Future Factories: The Elegance of Simplicity

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Future Factories: The Elegance of Simplicity
Future Factories: The Elegance of Simplicity

By David R. Brousell | Manufacturing Executive  | November 3, 2010

Thousands of manufacturers began gathering yesterday to attend the 19th annual Automation Fair, Rockwell Automation’s user conference and partner event, at the vast Orlando Convention Center. They come to network with each other and share stories, learn how to better use Rockwell’s technology arsenal, and discover what Rockwell’s partners may bring to the table. And there are always those who also come for personal reasons — like finding a new job or a business opportunity. But yesterday, the Automation Fair was also the venue for a group of manufacturing and technology executives to discuss what the future may hold for factories — how we think about them, organize them, run them, and use technology to automate them.

Under the auspices of Manufacturing Executive, Evan Hand Jr., director of electrical and controls at ConAgra Foods; Tom Mascari, VP at FONA International; Jim Davis, vice provost at UCLA; John Genovesi and Bob Honor, both VPs at Rockwell Automation; Bob Dean, executive director, and Stuart Robinson, head of industrial automation, Cisco Systems; Jordan Berkley, director, MES product management, at Apriso; and Craig Resnick, research director at ARC Advisory Group, met for four hours to envision the future factory.

What they sketched out was a mixture of the practical and the hopeful. Apart from special guests invited by ME, all are members of ME’s Manufacturing Leadership Council, a new group of manufacturing executives dedicated to the idea of creating a better future for manufacturing. (You can find out more about this group at www.manufacturing-executive.com/.) On the practical side, and clearly in line with current business thinking about production, panelists were in agreement that future factories and plants must have the ability to be agile and flexible in responding to business trends and customer demands. A well-educated and motivated workforce, and one in sufficient numbers, is mandatory. At the same time, they believe that no one model will define what a future factory looks like. Some will be large, some smaller; some will serve local needs, while others will be globally oriented. But all, the panelists said, will be increasingly information-driven and dependent upon advancements in automation and information technologies, particularly ongoing developments in cloud computing, software-as-a-service, collaboration, and manufacturing intelligence. The “smart” or increasingly “intelligent” plant is headed our way.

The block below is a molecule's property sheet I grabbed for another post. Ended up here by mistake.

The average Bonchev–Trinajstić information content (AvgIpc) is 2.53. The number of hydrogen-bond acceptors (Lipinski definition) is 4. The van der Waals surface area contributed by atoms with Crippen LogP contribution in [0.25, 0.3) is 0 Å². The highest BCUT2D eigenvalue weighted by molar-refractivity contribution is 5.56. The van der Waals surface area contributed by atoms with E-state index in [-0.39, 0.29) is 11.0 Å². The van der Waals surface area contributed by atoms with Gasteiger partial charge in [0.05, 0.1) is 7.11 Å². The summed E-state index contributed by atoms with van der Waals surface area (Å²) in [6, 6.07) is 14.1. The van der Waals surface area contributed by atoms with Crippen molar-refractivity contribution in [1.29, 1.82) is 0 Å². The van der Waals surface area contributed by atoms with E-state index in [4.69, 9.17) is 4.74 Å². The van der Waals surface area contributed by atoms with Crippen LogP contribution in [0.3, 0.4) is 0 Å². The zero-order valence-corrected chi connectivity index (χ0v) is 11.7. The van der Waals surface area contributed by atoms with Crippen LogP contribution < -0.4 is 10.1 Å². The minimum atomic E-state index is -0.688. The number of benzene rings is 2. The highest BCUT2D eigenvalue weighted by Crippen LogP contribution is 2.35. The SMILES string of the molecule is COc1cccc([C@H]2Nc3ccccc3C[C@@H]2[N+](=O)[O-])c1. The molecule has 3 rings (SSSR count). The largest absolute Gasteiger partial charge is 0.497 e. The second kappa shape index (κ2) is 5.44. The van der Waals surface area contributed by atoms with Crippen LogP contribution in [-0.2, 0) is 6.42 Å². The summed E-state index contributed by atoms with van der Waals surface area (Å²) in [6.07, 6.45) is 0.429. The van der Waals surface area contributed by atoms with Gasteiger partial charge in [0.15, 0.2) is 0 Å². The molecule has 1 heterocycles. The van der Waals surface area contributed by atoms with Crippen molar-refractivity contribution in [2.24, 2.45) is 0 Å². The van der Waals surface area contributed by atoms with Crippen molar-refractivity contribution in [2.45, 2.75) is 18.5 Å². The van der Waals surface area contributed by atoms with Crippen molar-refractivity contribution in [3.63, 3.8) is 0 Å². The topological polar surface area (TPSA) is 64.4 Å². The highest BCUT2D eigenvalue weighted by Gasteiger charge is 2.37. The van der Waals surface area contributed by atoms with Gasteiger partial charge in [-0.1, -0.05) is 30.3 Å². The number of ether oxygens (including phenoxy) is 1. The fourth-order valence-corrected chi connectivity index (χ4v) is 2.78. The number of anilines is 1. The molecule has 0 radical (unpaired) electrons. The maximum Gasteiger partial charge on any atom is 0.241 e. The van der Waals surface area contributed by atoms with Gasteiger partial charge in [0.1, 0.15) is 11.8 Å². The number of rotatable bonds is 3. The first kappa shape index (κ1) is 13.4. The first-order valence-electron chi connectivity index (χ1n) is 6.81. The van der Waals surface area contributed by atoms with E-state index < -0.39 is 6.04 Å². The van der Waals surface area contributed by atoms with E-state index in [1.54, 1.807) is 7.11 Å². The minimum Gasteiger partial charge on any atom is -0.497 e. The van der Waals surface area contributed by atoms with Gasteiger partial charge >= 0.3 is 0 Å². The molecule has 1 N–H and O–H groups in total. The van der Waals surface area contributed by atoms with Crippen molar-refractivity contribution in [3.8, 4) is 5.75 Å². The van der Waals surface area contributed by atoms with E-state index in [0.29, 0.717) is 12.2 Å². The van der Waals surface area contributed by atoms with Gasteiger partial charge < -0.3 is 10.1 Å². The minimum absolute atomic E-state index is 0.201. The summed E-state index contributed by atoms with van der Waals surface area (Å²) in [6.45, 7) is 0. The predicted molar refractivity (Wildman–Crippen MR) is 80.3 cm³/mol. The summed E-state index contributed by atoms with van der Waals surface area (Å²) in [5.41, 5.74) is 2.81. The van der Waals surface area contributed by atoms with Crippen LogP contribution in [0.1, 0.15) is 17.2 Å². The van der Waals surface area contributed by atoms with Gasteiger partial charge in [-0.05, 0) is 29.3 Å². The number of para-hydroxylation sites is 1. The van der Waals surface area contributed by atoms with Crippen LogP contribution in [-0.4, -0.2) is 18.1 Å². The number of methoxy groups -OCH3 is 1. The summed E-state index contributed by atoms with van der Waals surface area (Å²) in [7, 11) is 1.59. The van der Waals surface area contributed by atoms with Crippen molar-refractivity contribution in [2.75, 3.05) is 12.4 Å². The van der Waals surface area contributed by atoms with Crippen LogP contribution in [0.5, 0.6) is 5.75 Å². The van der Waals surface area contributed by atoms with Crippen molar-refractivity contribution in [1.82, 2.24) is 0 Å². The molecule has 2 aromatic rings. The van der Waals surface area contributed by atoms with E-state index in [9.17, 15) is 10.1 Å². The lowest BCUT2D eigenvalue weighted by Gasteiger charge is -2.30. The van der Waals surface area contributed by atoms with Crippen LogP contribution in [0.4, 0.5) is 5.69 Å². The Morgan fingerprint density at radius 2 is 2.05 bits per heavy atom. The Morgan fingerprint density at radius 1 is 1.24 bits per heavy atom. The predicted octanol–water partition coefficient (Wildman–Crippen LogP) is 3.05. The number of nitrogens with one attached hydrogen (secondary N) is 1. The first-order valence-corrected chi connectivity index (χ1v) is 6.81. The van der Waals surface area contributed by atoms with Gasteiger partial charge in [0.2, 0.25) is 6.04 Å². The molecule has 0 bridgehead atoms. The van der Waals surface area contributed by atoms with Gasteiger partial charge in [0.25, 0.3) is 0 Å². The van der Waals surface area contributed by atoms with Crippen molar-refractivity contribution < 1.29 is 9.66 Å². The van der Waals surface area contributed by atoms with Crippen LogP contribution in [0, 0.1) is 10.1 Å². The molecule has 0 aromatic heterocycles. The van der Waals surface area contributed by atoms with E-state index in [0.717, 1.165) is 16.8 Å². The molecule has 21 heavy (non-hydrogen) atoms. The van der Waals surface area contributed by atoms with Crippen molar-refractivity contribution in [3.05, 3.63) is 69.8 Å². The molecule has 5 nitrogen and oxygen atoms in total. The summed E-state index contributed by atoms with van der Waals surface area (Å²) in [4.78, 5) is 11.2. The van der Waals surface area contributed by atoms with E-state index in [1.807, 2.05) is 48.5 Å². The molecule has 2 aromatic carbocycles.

But to achieve all of this is no easy task or set of tasks. In fact, creating the fast-moving, information-driven, high-tech factory of the future may run the risk of ever more — you guessed it, the “C” word — complexity. It’s complexity that must be dealt with effectively at the same time we speed forth with ideas about the future factory, or hoped-for gains in productivity, efficiency, and flexibility may not be realized. Keep it simple, but not simplistic, was a major message from the panel yesterday. Increased complexity through new layers of technology and the integration that will attend them is an inevitability, but it must be masked, shielded from the user. As UCLA’s Jim Davis said, “Complexity is the interaction of simple things.” That’s a lesson to be learned. Tonight, another group of Manufacturing Leadership Council members meet in New Jersey to tour a L’Oréal plant and discuss the subject of global manufacturing.

Posted on November 5, 2010 - (4197 views)
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